If you’ve read the Republic, you’ve almost certainly been offended by his suggestion that, among the “Guardians,” wives and children should be held in common.
Apparently, this was not an entirely unique idea to Plato or his Socrates; the Spartans may have practiced something not altogether different.
Now I’m willing to acknowledge that I have a filial affection for Plato and consider Socrates one of those who took the trouble to teach me how to think, for which I will always be grateful and faithful. So my argument might be a spirited family loyalty.
Even so, I don’t personally think Plato was serious with this suggestion. It’s based entirely on the suggestion that by looking at the city you can see the soul, because the city is the soul writ large.
This analogy breaks down in the Republic and in real life too often for me to believe that Plato is serious about caring it all the way to its complete application. I also believe that Socrates meant it when he said, “Great is the power of contradiction,” and that his whole goal is to get people to think, which means putting them in situations where you have to resolve contradictions.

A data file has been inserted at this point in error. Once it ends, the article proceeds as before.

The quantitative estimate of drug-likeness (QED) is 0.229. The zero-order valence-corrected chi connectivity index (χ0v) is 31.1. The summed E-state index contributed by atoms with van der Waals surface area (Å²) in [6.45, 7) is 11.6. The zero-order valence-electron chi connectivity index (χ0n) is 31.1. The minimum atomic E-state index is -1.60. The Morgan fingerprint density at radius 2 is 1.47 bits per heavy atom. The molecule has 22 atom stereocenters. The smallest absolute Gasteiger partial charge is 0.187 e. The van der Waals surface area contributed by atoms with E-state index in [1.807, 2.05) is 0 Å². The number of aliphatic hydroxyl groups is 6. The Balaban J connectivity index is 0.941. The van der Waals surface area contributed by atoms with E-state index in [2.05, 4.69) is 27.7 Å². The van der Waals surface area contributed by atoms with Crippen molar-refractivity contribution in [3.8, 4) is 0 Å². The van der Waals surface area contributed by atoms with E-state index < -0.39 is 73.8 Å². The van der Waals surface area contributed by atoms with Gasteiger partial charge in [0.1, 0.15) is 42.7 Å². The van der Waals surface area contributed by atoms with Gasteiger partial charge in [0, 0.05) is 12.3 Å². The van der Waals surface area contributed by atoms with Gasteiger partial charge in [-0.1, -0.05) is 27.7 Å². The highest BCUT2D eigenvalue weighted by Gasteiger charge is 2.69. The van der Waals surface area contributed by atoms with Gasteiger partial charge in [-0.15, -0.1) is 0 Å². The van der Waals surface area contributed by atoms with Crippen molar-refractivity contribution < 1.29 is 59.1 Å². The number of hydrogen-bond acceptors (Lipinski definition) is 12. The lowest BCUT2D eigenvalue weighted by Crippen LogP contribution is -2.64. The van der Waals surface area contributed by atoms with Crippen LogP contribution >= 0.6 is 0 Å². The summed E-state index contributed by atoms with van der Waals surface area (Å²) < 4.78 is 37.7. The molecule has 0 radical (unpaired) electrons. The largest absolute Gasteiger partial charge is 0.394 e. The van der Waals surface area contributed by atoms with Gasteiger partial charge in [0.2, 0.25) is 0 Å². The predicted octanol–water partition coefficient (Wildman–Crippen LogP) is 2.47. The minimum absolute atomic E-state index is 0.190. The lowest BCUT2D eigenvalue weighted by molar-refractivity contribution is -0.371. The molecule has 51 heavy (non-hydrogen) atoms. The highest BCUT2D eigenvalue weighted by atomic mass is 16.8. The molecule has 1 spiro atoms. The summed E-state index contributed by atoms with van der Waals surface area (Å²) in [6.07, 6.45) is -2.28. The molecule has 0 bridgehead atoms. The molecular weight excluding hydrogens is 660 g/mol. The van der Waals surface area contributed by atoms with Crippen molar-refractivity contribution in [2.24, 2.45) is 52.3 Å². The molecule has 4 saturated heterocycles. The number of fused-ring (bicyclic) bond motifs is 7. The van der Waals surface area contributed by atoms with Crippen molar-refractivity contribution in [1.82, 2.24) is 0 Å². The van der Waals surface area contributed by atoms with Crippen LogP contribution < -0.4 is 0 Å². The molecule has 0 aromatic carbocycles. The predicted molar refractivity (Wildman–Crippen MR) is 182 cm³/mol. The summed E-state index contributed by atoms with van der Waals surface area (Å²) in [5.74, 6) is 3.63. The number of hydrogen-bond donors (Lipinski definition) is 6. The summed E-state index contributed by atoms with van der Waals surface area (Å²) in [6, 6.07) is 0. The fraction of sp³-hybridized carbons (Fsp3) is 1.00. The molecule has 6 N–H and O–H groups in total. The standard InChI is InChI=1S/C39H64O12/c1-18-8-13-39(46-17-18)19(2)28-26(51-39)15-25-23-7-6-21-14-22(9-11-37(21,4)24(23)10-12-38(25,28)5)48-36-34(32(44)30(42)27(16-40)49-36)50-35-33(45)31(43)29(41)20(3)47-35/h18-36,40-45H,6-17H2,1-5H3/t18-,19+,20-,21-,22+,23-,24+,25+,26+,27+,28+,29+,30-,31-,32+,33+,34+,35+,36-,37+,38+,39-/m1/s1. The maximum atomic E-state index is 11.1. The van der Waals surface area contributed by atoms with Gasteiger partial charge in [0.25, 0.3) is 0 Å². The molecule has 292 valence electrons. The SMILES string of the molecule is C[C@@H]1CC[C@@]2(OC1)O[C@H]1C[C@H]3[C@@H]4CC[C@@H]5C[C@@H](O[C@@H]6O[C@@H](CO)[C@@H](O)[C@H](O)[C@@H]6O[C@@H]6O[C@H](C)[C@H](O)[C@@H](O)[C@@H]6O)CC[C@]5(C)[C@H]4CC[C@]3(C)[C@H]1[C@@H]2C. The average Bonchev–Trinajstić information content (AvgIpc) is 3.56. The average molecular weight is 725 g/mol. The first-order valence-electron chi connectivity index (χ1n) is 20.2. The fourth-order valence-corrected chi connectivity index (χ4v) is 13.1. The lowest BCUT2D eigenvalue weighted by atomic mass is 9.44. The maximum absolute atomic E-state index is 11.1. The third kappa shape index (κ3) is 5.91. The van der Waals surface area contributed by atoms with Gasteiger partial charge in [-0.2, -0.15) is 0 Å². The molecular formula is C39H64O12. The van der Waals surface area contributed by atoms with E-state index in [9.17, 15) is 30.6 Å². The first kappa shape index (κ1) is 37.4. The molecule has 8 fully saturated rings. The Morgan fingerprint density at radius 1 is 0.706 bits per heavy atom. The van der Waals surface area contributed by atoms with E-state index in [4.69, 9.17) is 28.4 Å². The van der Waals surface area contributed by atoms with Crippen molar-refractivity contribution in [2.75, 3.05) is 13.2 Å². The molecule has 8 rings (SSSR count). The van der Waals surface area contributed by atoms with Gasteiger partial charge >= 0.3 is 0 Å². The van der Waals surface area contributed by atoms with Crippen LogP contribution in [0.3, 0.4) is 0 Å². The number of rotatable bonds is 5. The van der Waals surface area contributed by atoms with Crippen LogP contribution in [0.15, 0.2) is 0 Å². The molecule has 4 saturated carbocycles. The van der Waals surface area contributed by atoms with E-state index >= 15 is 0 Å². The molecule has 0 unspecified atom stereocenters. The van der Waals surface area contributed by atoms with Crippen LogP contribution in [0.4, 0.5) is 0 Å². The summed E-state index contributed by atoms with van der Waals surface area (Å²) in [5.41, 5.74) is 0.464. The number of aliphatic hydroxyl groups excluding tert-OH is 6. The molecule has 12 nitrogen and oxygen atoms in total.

So I think he wasn’t serious because he is trying to get us to look very closely at the soul, even when a projection from soul to city looks warped – at least we can still the see the soul more clearly than when it is hidden.
Then what’s the point?
It’s analogous. The wives are images of the appetites, and the children are their offspring.
The thing that messes up the soul is faction or disunity. When any one appetite decides to run off by itself and have a little secret chamber where it can fulfill its own desires and secret its own possessions, isolated from the other appetites, that’s the source of vice in the soul. What Plato wants is for all our desires, appetites, passions, etc. to be satisfied in a manner that respects all the other desires, appetites, passions, etc.
Only reason, whose appetite is for union, can bring about that end. Reason’s role is to unify the soul, to direct the passions, to call on the aid of the spirited part of the soul to courageously order and even put down the unruly appetites. Short of that, no man can attain justice or integrity.
Only when the philsopher (the lover of wisdom) rules the soul and only when the spirited part guards its dignity can a man or woman become the just/righteous man that was the goal of all ancient philosophy worth the name. Only the one who sees goodness and knows what is good for what he governs is truly fit to govern.